Civilian casualties caused by NATO troops in Afghanistan reached "alarming levels" this year. The U.N.'s top human rights officer, Louise Arbour, called for international forces to pay compensation money for victims.
Louise Arbour said she is also concerned about the high rates of casualties caused by militants, but also those caused by international forces.
"These not only breach international law but are eroding support among the Afghan community for the government and international military presence as well as public support in contributing states for continued engagement in Afghanistan," U.N. High Commissioner for Human Rights Arbour said in a statement.
Arbour, wrapping up a six-day trip to Afghanistan, said she was persuaded in private meetings that NATO's top commanders in Afghanistan are aware of the significance of the issue.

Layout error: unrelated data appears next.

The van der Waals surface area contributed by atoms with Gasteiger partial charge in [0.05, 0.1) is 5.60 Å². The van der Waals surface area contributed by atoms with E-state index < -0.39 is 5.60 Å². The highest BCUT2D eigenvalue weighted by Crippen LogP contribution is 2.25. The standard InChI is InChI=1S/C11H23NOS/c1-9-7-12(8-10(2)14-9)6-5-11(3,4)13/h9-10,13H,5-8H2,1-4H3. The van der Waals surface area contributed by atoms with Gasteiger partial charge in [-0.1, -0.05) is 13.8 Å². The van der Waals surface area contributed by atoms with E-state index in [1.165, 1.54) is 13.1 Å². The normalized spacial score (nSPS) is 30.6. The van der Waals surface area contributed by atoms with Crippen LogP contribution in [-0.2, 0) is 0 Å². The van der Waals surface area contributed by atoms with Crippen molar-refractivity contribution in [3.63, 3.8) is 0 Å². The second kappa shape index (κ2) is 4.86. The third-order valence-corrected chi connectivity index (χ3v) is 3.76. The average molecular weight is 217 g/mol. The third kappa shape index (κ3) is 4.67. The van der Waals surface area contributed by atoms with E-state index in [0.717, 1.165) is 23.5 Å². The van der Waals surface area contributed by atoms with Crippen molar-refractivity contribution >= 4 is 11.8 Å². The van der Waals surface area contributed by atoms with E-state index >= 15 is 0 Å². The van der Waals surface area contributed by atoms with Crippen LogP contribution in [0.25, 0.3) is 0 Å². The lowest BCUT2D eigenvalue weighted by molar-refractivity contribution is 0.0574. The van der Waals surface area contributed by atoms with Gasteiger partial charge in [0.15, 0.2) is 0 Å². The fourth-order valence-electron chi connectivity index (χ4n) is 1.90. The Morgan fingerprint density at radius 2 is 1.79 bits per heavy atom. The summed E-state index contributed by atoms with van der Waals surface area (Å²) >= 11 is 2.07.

Afghan President Hamid Karzai has repeatedly pleaded with international forces to do all they can to prevent civilian casualties.
An Associated Press count of such casualties this year found that militants had caused 346 deaths while international troops had caused 337 deaths through the end of October.
Arbour also said the issue of women's rights in Afghanistan has stalled "despite the promise of the post-Taliban era," and that women continue to suffer disproportionately.
Since the likes of the traditional Inauguration Day in the national Capitol are likely never to be witnessed again, take this opportunity from one who has been there to relate some truth about the experience